Ford Mondeo Estate 2021 long-term review

1 Ford Mondeo hybrid estate long term hero

With the Mondeo’s end in sight, we gave the hybrid wagon one last hurrah

Why we ran it: To see if the Ford stalwart was still fit for purpose in its final year of production

Month 4 – Month 3Month 2 – Month 1 – Prices and specs

Life with a Mondeo Hybrid: Month 4

We’ve been enjoying a last hurrah with Ford’s outgoing icon. So how has it fared? – 22 December 2021

“Nice car; is that a new “ Audi S?” To be fair, he had only taken a fleeting glance, but that passer-by as we took the photo below later admitted that he owned an Audi RS himself. His approval for the Ford was mirrored in the surprise that most people express when I explain to them that we’ve been running the Mondeo as a final fling before its production line falls silent early next year.

After four months together, I can’t help feeling that the Mondeo remains relevant but is a victim of the fickle nature of fashion. In a world where all buyers want is an SUV, for most of them a conventional estate – particularly a slightly dated one that’s struggling to keep up with the latest technological advances – just doesn’t stack up any more.

Early in my tenure, I was inclined to agree. I love how the Mondeo looks,particularlyinthisST-Line Edition trim, but it soon became clear that it was a bit all mouth and no trousers. With just 128lb ft of torque and an enthusiasm-sapping CVT gearbox, making swift progress was a thrashy, unrewarding process, with hard acceleration resulting in plenty of noise but not much increase in momentum, and no ability to manually select gear ratios.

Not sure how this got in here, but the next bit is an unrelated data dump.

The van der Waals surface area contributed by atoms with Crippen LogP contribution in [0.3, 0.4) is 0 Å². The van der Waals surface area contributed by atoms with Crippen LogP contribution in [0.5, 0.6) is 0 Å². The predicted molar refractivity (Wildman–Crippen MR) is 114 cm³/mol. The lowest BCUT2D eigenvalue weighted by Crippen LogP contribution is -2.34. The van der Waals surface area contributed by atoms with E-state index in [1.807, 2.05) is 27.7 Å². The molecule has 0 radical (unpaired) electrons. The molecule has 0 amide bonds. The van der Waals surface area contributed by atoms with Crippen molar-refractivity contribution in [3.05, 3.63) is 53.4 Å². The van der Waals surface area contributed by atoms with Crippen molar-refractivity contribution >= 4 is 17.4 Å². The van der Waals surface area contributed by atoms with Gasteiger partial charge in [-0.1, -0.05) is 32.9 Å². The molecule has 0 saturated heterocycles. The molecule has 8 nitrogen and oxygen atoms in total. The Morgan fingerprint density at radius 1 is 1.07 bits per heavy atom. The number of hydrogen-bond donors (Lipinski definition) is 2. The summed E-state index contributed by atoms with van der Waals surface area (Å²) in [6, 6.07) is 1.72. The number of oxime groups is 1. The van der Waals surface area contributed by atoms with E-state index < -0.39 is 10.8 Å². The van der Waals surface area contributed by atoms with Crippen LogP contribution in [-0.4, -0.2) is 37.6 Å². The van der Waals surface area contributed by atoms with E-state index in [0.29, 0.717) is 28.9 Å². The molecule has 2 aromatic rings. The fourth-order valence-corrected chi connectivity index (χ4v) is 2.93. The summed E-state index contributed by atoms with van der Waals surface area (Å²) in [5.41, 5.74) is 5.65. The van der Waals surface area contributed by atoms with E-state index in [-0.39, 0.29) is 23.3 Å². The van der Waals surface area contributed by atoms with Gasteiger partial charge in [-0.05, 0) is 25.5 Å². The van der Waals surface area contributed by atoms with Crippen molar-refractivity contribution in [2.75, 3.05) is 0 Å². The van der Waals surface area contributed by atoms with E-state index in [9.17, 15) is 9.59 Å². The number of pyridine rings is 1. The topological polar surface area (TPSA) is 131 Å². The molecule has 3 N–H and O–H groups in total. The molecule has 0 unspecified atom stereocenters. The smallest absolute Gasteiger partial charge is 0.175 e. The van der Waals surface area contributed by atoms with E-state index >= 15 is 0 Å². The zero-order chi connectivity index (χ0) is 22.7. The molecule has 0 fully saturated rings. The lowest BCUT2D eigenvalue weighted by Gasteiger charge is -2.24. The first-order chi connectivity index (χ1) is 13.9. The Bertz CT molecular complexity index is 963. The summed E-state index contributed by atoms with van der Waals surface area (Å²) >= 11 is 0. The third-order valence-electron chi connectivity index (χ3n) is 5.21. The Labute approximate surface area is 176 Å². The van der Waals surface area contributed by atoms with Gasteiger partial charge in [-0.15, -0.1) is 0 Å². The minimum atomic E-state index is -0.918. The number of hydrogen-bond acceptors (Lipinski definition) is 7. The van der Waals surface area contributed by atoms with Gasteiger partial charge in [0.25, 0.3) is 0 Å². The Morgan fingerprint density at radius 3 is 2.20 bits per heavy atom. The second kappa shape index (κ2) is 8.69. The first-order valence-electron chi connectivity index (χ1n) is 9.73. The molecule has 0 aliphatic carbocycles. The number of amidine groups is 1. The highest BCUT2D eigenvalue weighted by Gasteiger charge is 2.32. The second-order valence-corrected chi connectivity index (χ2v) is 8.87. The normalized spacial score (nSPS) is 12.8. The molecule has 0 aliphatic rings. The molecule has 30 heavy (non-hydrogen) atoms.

Instead, however, you soon learn to relax and enjoy both the refinement that this petrol-electric combination deliverswhenitisn’tbeingstretched and the comfort of the roomy cabin. It steers and rides really well – the latter a remarkable feat considering its rubber-band tyres on 19in alloys – and only the slightly soggy brake pedal, so often a criticism of hybrids that use braking to harvest energy, mars an impressive dynamic package. It doesn’t take long to realise that all of the Mondeo’s famed qualities as a driver’s car survive into this fourth generation: this is a chassis with real polish.

It’s in its elementon a medium-speed cross-country route, when it can effectively use its electric motor to maintain speed and alternate between charging and deploying its limited battery power. Much of the time, you don’t feel the regeneration on a trailing throttle, and I occasionally used the Hill Descent Control button on the side of the gearlever to give it a bit of extra encouragement. Even when fully charged, however, the battery is too small to usefully run the Ford as an EV for any length of time.

So it’s perhaps not ideal that I live in town and am either shunting around in traffic – getting the occasional fright from the over- enthusiastic collision warning system as it picked up a parked car – or doing a motorway hack. Fuel consumption tended to hover around the 44-46mpg zone, but I suspect it would have been a lot better if I lived a more rural life.

With its comfort and generous kit levels, the Mondeo’s cabin satisfied all but two members of the Clements family. By 2021 standards, the dashboard architecture looks a little dated and the infotainment screen is small in comparison with the current fashion for something that looks like an iPad Pro bolted to the dash, but it all works well and is intuitive to use. There are plenty of useful storage ideas, such as the shelf behind the centre console that’s ideal for placing your phone while it’s on charge or the two-piece centre armrest set-up with a separate tray for keys, face masks or credit cards so they don’t get lost in the bin beneath with all of the travel sweets, hand sanitiser and other detritus that a family car accumulates.

The children complained a little about the rear cabin feeling dark, with those high windowsills, but they were otherwise happy. Only the dogs in the very back came away unimpressed, with their head room restricted by the large chunk taken out of the Ford’s boot space to accommodate the additional battery required for this hybrid version.